Food manufacturing in Scotland has reached record levels, growing at twice the rate of the UK average, according to the latest figures from the Scottish government.
These latest figures also reveal that the food manufacturing sector grew at twice the rate of the UK average, increasing by 43 per cent in Scotland compared to 21 per cent in the UK from 2008-2014.
Welcoming the figures at the start of Scottish Food & Drink Fortnight, cabinet secretary for rural economy and connectivity Fergus Ewing said: “The food and drink sector continues to be one of our most successful and that success shows no sign of slowing down. The industry is vital to Scotland - it creates jobs and wealth, impacts on health and sustainability, and helps attract people to the country by promoting our food and drink around the globe.
“This record turnover means that the sector is making good progress towards meeting the 2017 target of £16.5 billion, which has been set by Scotland Food & Drink.
“We are committed to doing all we can in government to support the growth of food and drink production and the contribution it makes to Scotland’s economy.
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“Behind all of these figures are the drive and determination of the people who make up the industry - their hard work is key to ensuring, that Scotland’s food and drink is a success.”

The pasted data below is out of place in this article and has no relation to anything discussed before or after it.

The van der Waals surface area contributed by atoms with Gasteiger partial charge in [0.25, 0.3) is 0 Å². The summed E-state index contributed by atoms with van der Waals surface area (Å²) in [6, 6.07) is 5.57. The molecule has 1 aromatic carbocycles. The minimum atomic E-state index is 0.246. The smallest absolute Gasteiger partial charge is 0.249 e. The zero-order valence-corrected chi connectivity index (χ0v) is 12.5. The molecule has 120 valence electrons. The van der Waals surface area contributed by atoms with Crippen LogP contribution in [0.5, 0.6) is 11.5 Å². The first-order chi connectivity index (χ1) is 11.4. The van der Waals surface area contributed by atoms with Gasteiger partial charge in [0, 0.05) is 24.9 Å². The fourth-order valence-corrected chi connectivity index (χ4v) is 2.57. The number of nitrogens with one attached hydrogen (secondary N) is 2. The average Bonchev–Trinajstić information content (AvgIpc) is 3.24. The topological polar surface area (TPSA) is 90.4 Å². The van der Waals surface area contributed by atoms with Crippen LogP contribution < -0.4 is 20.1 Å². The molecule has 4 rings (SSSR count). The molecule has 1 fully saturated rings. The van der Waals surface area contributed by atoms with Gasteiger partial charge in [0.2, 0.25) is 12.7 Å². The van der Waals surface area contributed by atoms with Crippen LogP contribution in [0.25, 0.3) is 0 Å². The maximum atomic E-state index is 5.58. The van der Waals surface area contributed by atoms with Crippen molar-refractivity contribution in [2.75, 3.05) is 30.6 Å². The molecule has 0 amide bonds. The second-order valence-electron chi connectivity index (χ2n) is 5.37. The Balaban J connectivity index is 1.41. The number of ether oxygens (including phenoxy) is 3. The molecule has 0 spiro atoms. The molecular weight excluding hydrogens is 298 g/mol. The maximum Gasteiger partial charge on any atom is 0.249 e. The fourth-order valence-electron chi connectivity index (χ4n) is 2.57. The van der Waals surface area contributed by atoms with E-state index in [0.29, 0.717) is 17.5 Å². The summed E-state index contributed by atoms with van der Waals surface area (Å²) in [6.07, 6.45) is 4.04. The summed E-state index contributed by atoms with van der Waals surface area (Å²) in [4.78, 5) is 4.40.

Scotland Food & Drink Chief Executive James Withers added: “These are great figures and testament to a transformation in food and drink activity in Scotland over the last few years.
"The sector is not without challenges and uncertainty, but for a sector whose growth was stagnant a few years ago, this has been a major turnaround.
“The Scottish industry is now being recognised internationally for how it has embraced collaboration to grow, forging a stronger global reputation for our products.
“Opportunities still abound at home and overseas. We're investing in developing new customers across the UK and in key international markets.
“That work, alongside deeper partnership working between different industry bodies and government, will be the key to success in the coming years and central to a new 2030 strategy to be launch early next year.”
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